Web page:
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According to this Wikipedia article:

It can use nearly all of the energy in a single-cell electric battery, even far below the voltage where other circuits consider the battery fully discharged (or "dead"); hence the name, which suggests the notion that the circuit is stealing energy or "joules" from the source. The term is a pun.

Why is it that having multiple batteries in series would not work?

What would happen if the battery was full? (I would assume the device would not oscillate, therefore doing nothing until it was low enough to trip the transistor?)

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  • \$\begingroup\$ If you have multiple cells, it will still work, but you can then use other simpler methods to light LEDs. With a single cell, this is much the only thing that will work. \$\endgroup\$ – Neil_UK Jul 22 '17 at 3:19
  • \$\begingroup\$ A joule thief's claim to fame is that it can use a single, "used" alkaline cell (which wouldn't work on much else anymore and probably should be discarded) and boost up the voltage enough to run a blue (or 'white') LED. This is probably why it was written that way in wiki. It also can be easily hand-built and is quite tolerant of low skill level construction and part details. If you have available more batteries to place in series, they probably can drive the LED by themselves. Besides the joule thief is arranged to simply drive the LED directly if there's enough battery voltage present. \$\endgroup\$ – jonk Jul 22 '17 at 4:33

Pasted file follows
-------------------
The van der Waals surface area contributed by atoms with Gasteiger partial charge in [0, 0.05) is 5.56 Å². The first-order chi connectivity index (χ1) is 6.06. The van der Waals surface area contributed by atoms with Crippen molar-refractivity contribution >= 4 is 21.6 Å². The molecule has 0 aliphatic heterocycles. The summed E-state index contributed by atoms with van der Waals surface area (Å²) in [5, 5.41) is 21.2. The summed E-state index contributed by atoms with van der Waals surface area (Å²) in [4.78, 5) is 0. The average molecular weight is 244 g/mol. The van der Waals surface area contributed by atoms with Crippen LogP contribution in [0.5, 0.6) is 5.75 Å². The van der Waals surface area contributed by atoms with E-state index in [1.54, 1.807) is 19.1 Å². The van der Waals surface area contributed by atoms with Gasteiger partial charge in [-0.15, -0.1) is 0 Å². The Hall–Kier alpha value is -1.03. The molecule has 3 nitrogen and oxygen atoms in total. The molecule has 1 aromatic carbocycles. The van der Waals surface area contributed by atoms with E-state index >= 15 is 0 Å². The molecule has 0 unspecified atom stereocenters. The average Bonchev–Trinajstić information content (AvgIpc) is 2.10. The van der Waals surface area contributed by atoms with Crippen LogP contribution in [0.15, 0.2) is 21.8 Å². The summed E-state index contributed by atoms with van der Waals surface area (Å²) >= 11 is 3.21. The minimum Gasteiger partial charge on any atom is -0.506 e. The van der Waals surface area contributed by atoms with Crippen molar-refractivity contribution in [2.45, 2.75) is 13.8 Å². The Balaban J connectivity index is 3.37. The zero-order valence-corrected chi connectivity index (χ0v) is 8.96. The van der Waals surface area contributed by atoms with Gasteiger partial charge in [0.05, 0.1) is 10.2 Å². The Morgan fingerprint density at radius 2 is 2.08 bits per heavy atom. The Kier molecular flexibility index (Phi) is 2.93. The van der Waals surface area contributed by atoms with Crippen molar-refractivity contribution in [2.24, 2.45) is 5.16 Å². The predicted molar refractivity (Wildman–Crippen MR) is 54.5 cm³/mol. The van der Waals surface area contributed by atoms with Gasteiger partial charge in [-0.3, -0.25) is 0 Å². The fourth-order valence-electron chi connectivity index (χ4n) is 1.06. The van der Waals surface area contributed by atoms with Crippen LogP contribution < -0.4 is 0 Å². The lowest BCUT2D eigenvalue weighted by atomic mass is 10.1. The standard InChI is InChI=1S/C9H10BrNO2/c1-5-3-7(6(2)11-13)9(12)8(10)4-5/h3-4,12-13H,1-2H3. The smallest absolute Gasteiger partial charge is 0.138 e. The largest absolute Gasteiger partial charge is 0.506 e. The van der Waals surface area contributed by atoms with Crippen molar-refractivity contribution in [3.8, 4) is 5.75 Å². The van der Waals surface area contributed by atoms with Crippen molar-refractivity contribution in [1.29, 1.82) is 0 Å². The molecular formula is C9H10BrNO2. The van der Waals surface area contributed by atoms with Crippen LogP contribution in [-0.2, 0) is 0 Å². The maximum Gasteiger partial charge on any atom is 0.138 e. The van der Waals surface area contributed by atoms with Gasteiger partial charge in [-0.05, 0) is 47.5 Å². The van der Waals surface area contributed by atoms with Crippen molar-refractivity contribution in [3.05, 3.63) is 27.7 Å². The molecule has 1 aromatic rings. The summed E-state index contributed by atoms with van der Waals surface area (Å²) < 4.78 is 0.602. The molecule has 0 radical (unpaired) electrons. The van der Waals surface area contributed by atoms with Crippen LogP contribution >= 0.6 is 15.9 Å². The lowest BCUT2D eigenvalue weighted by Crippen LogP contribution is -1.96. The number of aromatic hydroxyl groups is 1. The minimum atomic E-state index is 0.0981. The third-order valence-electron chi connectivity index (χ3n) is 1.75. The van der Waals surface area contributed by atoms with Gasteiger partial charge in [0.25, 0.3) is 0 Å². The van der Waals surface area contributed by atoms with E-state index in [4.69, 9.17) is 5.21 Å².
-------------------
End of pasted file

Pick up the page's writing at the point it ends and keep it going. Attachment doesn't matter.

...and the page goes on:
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A joule thief is nothing but a primitive switching regulator. There is nothing about it's design that restricts it to a single 1.5V cell. Most use a 1.5V cell for size reasons. And because a single 1.5V cell, at 1V, can easily be boosted to 3+ volts to power a white or other 3+ Vf leds.

I've used a joule thief self osscilating circuit with 2 AA to power an LED for months without issues, with a random ferrite ring and Telco wire. Nothing optimized.

If the cell is full, the oscillating circuit gets saturated faster and less energy is needed to boost it to saturation. It will simply last longer.

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